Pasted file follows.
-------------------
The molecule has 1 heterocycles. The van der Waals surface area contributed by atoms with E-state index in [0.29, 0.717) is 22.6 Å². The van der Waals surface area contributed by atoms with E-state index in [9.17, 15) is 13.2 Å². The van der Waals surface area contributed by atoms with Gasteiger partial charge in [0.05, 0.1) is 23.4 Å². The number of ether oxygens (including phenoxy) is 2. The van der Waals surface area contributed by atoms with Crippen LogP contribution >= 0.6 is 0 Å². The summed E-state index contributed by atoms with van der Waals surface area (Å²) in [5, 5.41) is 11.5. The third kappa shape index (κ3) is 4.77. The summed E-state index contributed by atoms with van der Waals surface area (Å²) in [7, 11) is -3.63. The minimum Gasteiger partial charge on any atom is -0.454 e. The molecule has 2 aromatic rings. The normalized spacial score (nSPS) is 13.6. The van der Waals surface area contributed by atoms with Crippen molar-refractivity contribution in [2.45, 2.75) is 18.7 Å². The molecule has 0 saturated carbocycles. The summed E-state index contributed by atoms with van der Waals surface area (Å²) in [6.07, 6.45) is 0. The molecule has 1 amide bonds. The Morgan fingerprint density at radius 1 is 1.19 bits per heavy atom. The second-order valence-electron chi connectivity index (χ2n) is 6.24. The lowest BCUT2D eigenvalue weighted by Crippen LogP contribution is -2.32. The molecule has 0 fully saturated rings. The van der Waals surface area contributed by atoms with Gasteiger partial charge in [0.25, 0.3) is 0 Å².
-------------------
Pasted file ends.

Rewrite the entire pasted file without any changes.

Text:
The molecule has 1 heterocycles. The van der Waals surface area contributed by atoms with E-state index in [0.29, 0.717) is 22.6 Å². The van der Waals surface area contributed by atoms with E-state index in [9.17, 15) is 13.2 Å². The van der Waals surface area contributed by atoms with Gasteiger partial charge in [0.05, 0.1) is 23.4 Å². The number of ether oxygens (including phenoxy) is 2. The van der Waals surface area contributed by atoms with Crippen LogP contribution >= 0.6 is 0 Å². The summed E-state index contributed by atoms with van der Waals surface area (Å²) in [5, 5.41) is 11.5. The third kappa shape index (κ3) is 4.77. The summed E-state index contributed by atoms with van der Waals surface area (Å²) in [7, 11) is -3.63. The minimum Gasteiger partial charge on any atom is -0.454 e. The molecule has 2 aromatic rings. The normalized spacial score (nSPS) is 13.6. The van der Waals surface area contributed by atoms with Crippen molar-refractivity contribution in [2.45, 2.75) is 18.7 Å². The molecule has 0 saturated carbocycles. The summed E-state index contributed by atoms with van der Waals surface area (Å²) in [6.07, 6.45) is 0. The molecule has 1 amide bonds. The Morgan fingerprint density at radius 1 is 1.19 bits per heavy atom. The second-order valence-electron chi connectivity index (χ2n) is 6.24. The lowest BCUT2D eigenvalue weighted by Crippen LogP contribution is -2.32. The molecule has 0 fully saturated rings. The van der Waals surface area contributed by atoms with Gasteiger partial charge in [0.25, 0.3) is 0 Å².